Sunday, November 27, 2011

Sassafras

We like to make many herbal teas, or tisanes, from the wild foraged plants we find. One of Robert and Gillian's favorite is sassafras tea, which is actually a boiled decoction made from the roots. The flavor is similar to root beer, and tastes good liberally sweetened with honey.


Sassafras (Sassafras albidum) is a native American deciduous tree that grows primarily on the east coast from Maine to Florida, and partially into the plains to Iowa. It is very abundant here in Connecticut, and easy to forage in large quantities. It likes wet soil and is found in old fields, along field edges, and in urban parks. It spreads by producing roots and sapling clones underground, so one mature tree will be surrounded by hundreds of small saplings. The tree is easy to identify in the winter by looking for these many saplings surrounding the mother tree. The bark is green on the small saplings, but as the trees get larger you can see the reddish coloring between the furrows of the grey bark.

flowers and new leaves
In the spring, sassafras produces tiny, yellow five-petalled flowers as the new leaves unfurl. There are three distinct leaf shapes growing on the sassafras tree- an oval, a mitten-shaped leaf, and a triple-lobed leaf. In the summertime, sassafras will produce hard, black berries on a red, cup-shaped stem that birds like to eat. The berries are not abundant, and we rarely ever see them. Late in autumn, the sassafras leaves turn into a lovely rainbow of red, orange and yellow before falling.

Filé powder
Two parts that we use are the dried and powdered leaves, and the roots. To use the leaves, pick them when green and dry them in a dark place. Robert then powders them in the coffee grinder to make filé powder, used to thicken stews like gumbo. Filé powder should not be boiled, but stirred into a stew at the end.

cross-section of root
To gather the roots, we look for the many saplings that are about 2 feet tall. Robert will grasp the bottom of the sapling where it meets the ground and give the tree a slow, gentle pull. The root is brittle and often breaks, but sometimes he gets a few feet at a time. We then wash the roots to remove the dirt, and slice up the smaller roots, and shave off the outer layer of any thicker roots. The cleaned roots are very aromatic, and can now be dried or used fresh. We boil the roots in water for about 20 minutes to make a reddish-brown decoction that can be sweetened and drunk hot or cold. We have used a strong root decoction to make jelly and syrup, and Robert is fermenting a spicy beer with sassafras and spicebush berries right now. Sassafras is an abundant and favorite wild food for us.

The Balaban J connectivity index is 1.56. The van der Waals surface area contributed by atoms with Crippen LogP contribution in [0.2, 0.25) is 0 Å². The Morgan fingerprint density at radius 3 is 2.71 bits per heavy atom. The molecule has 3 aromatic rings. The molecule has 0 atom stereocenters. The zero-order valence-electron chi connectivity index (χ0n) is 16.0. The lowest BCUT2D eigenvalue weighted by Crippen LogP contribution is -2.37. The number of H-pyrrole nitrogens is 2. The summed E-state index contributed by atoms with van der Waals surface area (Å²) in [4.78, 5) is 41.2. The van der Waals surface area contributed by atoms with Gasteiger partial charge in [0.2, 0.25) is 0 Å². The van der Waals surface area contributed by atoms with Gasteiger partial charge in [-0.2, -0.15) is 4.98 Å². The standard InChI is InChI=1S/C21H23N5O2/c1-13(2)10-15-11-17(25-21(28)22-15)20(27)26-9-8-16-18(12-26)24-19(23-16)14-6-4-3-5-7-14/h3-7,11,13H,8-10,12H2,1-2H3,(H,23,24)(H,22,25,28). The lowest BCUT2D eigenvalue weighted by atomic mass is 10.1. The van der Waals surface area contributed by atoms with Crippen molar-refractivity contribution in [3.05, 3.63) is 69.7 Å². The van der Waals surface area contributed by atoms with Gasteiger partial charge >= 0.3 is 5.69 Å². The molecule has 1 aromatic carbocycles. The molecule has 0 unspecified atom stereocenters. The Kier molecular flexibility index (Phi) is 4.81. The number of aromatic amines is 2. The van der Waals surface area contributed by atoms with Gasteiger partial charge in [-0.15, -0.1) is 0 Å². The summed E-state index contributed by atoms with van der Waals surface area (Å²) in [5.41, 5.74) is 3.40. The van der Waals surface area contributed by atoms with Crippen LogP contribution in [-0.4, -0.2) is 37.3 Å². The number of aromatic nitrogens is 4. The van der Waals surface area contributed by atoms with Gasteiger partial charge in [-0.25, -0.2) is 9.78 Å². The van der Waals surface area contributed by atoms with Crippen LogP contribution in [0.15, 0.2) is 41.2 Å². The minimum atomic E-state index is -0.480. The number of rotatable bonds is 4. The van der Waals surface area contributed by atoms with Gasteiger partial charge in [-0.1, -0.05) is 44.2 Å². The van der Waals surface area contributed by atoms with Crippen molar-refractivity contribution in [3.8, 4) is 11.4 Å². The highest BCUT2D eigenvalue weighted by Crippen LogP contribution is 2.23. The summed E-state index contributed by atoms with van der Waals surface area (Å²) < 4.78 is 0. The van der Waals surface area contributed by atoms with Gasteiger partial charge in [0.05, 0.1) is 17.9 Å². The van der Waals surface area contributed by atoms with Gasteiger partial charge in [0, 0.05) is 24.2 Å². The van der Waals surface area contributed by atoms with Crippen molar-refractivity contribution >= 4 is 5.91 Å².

I will mention the USDA warnings about a compound in sassafras, safrole, which is considered a potential carcinogen in massive quantities. Safrole is also used in the manufacture of MDMA. We are not that concerned, as we do not consume huge amounts of sassafras. Native Americans used the decoction of the roots as a blood purifier. Sassafras oil is used to scent cosmetics and in aromatherapy.

8 comments:

Foxglove Lane said...

Never heard of it or saw it before. I love the idea of using what is native and all around us. Found this post fascinating and good on ye for making such great use of it:~)

Kristina said...

Interesting. I don't know if we have that in our area or not.

Angelyn said...

I made some sassafras tea this year for the first time - after reading about it for years. Delicious. I still have a few dried roots saved for another small batch of tea later in the winter.

Ellen Zachos said...

Thanks for defending the noble Sassafras. I, too, drink the root tea and love its unique flavor.

The 3 Foragers said...

We made some mild sassafras beer too, very good flavor. The color turned out to be an odd orange!

Daein said...

I love these plants. To make root beer with it I grind up the roots and extract them in warm vodka. The flavor in Sassafras is not soluble in water, but it is in alcohol. So it makes powerful root beer extract. Then a mix a small amount of the extract with maple syrup and add it to seltzer water to taste. The cleaner the flavor of the vodka the better. Since you don't want it adding taste. If you don't want the alcohol in it you can let it stand in a dish for a day or two and the alcohol will evaporate away.

I found when you try and get the flavor out by boiling you actually boil much of the flavor away since it's a volatile oil.

You can also extract a citrusy-liquoricy like flavor from the shoots leaves and twigs using vodka as well. It has to be cold vodka though and the extraction takes a week or so. If you extract it quickly with warm or hot vodka it gets a spinachy flavor. The resulting extract is always very syrupy because how mucilaginous the green parts of the plant are.

Unknown said...

Me and my Grandfather use to get the roots from these fine plants in the fall, when the sap is slowing down..we make tea with em...This was back in the 70's and around Savannah Ga, and into Hardyville SC...RIP Granddad I miss you.

Unknown said...

This plant grows in alot of places..Im in Long Island NY now..and it grows alot here, in the middle of the island..I use to live in Savannah Ga..and it was Everywhere...